It has taken quite a long time for society to see the beauty in non-skinny people. For years, being skinny has been the standard of beauty and fitness. But due to the continuous effort to promote body positivity, infiltrating social media, news, and pop culture, we see love and appreciation for bodies of different shapes and sizes. Elle’s Jes Baker shares her thoughts on the impact the movement has done:
Curvier women with this feature are often called “Rubenesque,” after the voluptuous female nudes famously captured in great fleshy detail by painter Peter Paul Rubens five centuries ago—women whose body type was an ideal of the time. Rubens’s subjects, usually themes from Greek mythology, often included women lounging or twisting about, their bodies irresistibly soft-looking. The Flemish artist is quoted as saying, “My passion comes from the heavens, not from earthly musings.” Whether that was specifically about painting women or not, it certainly speaks to “heavenly bodies.” They are otherworldly. And suddenly Rubenesque is starting to feel more and more modern (and desirable) today.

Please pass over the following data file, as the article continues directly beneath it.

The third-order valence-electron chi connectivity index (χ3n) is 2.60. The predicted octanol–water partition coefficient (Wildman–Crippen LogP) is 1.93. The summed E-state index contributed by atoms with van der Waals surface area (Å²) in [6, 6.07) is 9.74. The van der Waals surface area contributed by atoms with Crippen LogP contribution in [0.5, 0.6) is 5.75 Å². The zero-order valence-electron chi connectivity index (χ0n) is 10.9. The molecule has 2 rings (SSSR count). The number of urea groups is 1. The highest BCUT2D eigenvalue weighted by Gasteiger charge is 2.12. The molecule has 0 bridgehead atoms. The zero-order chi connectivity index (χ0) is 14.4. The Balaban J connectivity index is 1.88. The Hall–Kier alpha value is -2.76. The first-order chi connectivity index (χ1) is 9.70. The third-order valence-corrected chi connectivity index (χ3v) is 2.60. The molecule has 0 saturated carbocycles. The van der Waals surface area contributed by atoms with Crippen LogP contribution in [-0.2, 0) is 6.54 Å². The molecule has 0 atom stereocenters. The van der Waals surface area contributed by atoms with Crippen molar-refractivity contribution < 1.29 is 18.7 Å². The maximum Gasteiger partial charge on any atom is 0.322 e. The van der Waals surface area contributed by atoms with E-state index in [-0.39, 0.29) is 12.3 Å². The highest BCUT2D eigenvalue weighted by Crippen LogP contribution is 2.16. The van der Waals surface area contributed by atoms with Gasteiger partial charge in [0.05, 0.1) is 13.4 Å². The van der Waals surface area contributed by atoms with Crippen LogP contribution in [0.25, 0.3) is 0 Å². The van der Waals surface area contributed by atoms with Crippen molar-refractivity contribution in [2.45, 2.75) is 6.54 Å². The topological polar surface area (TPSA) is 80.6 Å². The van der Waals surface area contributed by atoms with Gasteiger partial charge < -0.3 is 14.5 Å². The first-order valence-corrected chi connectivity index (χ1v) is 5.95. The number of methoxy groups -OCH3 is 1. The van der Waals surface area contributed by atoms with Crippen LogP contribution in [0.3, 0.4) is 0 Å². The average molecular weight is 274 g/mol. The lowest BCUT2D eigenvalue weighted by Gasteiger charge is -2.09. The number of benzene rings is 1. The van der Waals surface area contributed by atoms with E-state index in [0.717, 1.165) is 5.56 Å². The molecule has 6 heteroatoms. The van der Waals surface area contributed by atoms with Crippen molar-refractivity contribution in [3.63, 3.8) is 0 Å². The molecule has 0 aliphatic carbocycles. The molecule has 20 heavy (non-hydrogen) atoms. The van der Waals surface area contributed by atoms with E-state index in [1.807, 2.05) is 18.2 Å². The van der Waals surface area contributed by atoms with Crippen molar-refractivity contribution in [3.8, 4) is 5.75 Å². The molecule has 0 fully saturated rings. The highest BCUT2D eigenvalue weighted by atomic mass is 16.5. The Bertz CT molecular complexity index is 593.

On the modern-day canvas of Instagram, curvy models like Paloma Elsesser, Tara Lynn, Ali Tate Cutler, Tess Holliday, and Charli Howard have amassed devoted social followings, often garnering more likes and engagement when they post clear images of their “rolls.” Some influencers, like Megan Jayne Crabbe, who has more than a million followers, have built entire communities around normalizing their shape.
On the runway, rolls were anything but hidden at Rihanna’s Savage x Fenty show, where models like Margie Plus, Raisa Flowers, and Alva Claire walked in the singer’s cult-loved lingerie (lauded for its size range of XS–3X and 32A–46DDD). What once was almost always hidden has now moved proudly front and center. Witnessing this celebration of a body type we used to singularly abhor brings me an indescribable amount of joy; it’s apparent that a cultural shift is happening.
image via Elle